• Evan Warfel

Meta-synonyms and their opposites

Updated: Dec 19, 2018


I've come to believe that in every language there are “meta-synonyms” or what can seem like completely different ways of describing the roughly the same thing. People may react to one phrasing but accept the other, even though, on some level, both phrasings mean the same thing.

There is a mirror phenomenon that I don’t yet have a great word for, when two people use the same word or phrase to mean two different things, even though think they are using the same definition.

In the first case, the implicit meaning of the different phrases is similar, even though the explicit words used differ. In the second case, the explicit words are identical, but the implicit definitions are different.

Both cases cause people to talk past each other.

In this is relatively short post, I’ll give a few examples of each, starting with meta-synonyms.

First, let’s start with something trivial. Consider “empathy” and “sympathy.” Some people care about the distinction between sympathizing and empathizing, and operate as if these are two different things. We can turn to Psychology Today for the definitions:

"Empathy can be defined as a person’s ability to recognize and share the emotions of another person, fictional character, or sentient being.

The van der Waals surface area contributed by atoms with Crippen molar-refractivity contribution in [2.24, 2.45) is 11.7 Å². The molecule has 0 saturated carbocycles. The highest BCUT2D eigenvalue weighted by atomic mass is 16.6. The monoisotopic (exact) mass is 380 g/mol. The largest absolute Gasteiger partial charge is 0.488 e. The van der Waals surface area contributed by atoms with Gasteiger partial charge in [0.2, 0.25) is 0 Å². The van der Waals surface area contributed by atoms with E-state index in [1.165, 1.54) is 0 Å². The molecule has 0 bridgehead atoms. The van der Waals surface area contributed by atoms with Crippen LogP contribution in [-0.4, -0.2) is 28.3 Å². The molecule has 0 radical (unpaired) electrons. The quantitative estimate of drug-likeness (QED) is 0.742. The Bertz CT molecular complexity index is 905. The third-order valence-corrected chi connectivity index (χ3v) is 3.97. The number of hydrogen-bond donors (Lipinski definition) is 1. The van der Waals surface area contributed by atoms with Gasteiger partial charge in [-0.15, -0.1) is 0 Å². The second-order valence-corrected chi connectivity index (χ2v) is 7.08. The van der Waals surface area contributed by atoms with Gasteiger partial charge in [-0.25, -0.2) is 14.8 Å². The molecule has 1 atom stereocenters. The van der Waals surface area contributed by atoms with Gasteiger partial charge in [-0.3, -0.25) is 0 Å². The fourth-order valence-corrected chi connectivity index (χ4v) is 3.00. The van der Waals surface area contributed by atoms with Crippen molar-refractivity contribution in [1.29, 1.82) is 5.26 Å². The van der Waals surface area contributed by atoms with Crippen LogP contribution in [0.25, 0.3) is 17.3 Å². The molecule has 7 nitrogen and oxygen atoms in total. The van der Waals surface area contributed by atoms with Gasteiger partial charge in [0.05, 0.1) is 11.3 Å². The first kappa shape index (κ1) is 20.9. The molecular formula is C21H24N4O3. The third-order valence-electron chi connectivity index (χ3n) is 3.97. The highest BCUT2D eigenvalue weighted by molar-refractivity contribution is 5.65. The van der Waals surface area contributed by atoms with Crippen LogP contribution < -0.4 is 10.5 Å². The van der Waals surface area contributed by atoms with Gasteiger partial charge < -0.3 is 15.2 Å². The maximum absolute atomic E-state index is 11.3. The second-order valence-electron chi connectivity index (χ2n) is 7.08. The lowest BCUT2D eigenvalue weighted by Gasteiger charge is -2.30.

Sympathy (‘fellow feeling,’ ‘community of feeling’) is a feeling of care and concern for someone, often someone close, accompanied by a wish to see him better off or happier."

Gendered language aside, the difference seems to be that in one you “feel other people’s feelings” and in the other you’re concerned for their well-being.

Yet according to Carl Rogers, what we perceive as empathy is the result of being on the receiving end of someone really trying to understand what you are experiencing, provided they themselves know what they are experiencing. In fact, his main theory holds that “empathy” and “sympathy” are nearly inseparable. (Especially for those of us who aren’t psychopaths.)

The point is that these distinctions aren’t great; and my observation is that there is such a degree of overlap between these concepts that most of the time people use empathy and sympathy, they function as meta-synonyms.

Second. Imagine yourself interviewing for a job in two parallel universes.

In the first, your interviewer says “Tell me — what didn’t come naturally to you in your previous job? ”

In the second, your interviewer says “Thinking about your last job, what were your weaknesses?”

For some people, these are very different questions, where “weakness” can be charged with moral associations. I’ll admit the second phrasing is more aggressive and presupposes a more hierarchical way of looking at the world.

But if you think about it, what’s really going on is that two different worldviews are being used to get the interviewee report similar behavioral decision-making traits.

Third. Marshall Rosenberg's Non-Violent Communication (NVC) framework suggests that the point of our feelings is to inform us if our “needs” are being met.